The study found that surgeons who operated on 10 or more women a year for ovarian cancer, and hospitals that treated 20 or more a year, were more likely to adhere to NCCN guidelines and their patients lived longer. Among women with advanced disease - the stage at which ovarian cancer is usually first found - 35 percent survived at least five years if their care met the guidelines, compared with 25 percent of those whose care fell short.

This study was featured on the front page of the New York Times under the headline, "Widespread Flaws Found in Ovarian Cancer Treatment." According to Dr. Bristow, principal investigator of the study, "If we could just make sure that women get to the people who are trained to take care of them, the impact would be much greater than that of any new chemotherapy drug or biological agent." (NY Times, March 11, 2013, Denise Grady)

On April 17, 2013, we announced the signing of a cooperative research and development agreement (CRADA) with the U.S. Army Medical Research and Materiel Command (USAMRMC). The agreement marks the launch of a project titled, "Cost Reduction Using OVA1 in a Treatment Algorithm for Adnexal Masses in Women," and follows the January 2012 decision by the U.S. Department of Defense to add OVA1 to its testing portfolio. The two-phase study will investigate the cost-benefit profile of OVA1 testing as a presurgical standard of care in women with pelvic masses, and assess OVA1 clinical utility in a managed care setting.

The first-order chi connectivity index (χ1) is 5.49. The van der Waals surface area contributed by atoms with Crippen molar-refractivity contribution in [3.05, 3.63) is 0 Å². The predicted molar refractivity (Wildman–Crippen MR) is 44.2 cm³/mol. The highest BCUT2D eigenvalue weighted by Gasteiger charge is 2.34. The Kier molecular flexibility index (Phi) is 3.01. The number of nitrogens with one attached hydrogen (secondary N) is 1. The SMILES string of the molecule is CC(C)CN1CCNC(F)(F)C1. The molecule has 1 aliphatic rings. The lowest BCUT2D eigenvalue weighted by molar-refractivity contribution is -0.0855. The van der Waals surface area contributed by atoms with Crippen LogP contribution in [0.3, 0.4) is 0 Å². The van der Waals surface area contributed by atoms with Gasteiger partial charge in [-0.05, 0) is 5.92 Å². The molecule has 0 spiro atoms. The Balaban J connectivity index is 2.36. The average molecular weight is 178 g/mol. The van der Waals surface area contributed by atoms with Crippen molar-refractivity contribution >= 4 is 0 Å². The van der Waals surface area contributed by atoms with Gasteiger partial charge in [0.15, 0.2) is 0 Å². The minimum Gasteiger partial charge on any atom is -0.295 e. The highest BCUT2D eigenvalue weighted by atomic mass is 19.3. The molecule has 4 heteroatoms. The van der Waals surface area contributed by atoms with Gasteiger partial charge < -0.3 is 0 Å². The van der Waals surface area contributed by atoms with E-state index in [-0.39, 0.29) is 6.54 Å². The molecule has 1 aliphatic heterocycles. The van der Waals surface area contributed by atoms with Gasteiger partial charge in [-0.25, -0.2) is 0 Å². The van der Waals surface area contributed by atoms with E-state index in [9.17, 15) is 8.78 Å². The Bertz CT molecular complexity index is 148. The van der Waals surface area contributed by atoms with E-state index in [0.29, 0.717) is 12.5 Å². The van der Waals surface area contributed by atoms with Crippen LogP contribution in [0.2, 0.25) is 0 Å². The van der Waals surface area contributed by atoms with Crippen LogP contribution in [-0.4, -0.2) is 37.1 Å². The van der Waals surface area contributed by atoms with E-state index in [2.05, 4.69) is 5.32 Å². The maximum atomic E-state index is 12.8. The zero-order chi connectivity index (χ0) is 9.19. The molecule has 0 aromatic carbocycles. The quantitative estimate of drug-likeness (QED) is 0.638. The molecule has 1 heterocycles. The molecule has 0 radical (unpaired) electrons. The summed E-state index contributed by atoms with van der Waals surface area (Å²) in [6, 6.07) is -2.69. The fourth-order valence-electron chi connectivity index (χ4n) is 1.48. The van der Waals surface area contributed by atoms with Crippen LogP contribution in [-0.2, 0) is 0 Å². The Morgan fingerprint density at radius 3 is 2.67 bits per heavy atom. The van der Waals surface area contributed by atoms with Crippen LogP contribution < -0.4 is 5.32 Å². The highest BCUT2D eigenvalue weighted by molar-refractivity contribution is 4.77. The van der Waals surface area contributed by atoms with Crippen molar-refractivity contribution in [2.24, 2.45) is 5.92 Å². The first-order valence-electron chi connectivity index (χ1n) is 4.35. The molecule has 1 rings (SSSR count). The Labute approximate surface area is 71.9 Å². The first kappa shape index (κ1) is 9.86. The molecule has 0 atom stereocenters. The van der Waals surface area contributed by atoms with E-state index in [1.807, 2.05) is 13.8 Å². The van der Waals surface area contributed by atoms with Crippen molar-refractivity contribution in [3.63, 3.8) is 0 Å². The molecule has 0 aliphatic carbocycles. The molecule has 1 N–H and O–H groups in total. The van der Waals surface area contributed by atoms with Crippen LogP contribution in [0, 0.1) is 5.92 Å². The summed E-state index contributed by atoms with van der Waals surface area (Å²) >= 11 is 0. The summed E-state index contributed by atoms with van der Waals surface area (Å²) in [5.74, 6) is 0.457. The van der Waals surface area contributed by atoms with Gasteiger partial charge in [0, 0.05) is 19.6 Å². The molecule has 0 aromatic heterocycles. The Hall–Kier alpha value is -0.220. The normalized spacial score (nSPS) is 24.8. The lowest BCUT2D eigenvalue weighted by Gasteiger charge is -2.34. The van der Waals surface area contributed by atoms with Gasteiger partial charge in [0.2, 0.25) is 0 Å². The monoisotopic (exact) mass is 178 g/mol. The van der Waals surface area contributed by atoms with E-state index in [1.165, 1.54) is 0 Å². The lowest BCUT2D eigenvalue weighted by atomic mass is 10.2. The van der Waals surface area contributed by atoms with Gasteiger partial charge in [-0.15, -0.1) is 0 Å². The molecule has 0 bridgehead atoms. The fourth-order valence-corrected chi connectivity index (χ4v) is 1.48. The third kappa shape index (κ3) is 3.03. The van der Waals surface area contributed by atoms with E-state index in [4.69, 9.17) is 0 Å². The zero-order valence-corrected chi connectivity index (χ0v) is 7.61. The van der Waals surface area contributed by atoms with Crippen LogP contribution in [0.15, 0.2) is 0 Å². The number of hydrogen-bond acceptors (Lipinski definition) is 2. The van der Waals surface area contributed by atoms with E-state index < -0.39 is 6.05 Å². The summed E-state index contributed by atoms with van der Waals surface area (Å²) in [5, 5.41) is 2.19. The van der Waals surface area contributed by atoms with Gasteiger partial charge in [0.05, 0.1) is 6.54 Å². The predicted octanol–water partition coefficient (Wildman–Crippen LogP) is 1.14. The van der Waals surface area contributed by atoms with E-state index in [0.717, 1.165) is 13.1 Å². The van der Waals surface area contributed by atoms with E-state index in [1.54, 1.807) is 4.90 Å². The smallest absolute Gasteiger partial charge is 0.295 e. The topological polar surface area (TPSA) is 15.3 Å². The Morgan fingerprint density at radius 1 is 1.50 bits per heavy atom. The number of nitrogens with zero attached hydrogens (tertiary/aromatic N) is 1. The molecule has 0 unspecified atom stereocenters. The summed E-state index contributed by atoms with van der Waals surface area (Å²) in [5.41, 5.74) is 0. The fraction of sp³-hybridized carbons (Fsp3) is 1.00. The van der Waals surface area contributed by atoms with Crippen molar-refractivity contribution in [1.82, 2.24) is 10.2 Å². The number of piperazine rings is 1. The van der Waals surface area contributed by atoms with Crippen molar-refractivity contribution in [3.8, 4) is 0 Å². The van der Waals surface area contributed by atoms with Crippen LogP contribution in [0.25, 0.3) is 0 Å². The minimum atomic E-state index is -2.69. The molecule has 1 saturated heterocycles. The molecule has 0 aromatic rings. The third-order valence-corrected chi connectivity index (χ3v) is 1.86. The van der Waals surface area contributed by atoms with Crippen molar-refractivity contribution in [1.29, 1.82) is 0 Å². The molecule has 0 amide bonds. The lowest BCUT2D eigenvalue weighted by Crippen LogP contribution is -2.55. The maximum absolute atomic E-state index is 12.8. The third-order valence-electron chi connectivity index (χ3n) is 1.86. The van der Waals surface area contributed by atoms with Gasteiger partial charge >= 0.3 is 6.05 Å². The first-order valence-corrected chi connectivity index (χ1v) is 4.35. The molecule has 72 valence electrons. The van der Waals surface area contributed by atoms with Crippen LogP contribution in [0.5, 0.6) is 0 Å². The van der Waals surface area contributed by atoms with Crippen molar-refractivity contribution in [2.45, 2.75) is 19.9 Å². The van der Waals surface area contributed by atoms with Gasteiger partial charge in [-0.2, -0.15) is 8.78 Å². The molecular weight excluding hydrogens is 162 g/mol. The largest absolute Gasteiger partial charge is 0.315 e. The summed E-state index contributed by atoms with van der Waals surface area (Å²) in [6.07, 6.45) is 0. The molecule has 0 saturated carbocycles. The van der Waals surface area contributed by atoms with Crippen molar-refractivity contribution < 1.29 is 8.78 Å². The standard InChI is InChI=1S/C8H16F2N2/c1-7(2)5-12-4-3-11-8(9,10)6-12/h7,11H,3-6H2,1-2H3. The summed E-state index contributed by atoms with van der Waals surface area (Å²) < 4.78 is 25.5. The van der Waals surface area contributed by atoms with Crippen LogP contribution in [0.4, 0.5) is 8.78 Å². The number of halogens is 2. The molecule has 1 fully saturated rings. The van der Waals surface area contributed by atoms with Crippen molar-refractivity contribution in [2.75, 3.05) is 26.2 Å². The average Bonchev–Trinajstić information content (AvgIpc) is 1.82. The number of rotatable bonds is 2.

Phase 1 will retrospectively assess medical outcomes and total cost of care to establish historical benchmarks and estimate potential benefits of OVA1 utilization. Phase 2 will involve a multi-center prospective clinical study within the Western Regional Command to assess OVA1 as a standard of care across a large sector of the U.S. Armed Forces. We believe the project will further support our reimbursement efforts, by gathering data on the real-world impact of OVA1 on medical and health economic outcomes compared with accurate and holistic benchmarks.

On May 6, 2013, we received notification that platform support for one of the five immunoassay component kits that are used in OVA1 is to be discontinued effective December 2014. As part of our existing strategic product roadmap, we had planned on consolidating the five OVA1 immunoassays on a single mainstream integrated diagnostic automation platform, and as part of the consolidation we expect to validate a new immunoassay method to replace the discontinued method. We are required to submit these changes pursuant to a 510k submission with the FDA. We consider consolidating the immunoassay components on a single platform to be a strategic step toward allowing OVA1 broader market access, including potential commercialization outside the United States. As of the date of filing this quarterly report on Form 10Q, we anticipate this project will be completed without material business interruption. However, no assurances can be made that the FDA will clear our expected 510(k) submission.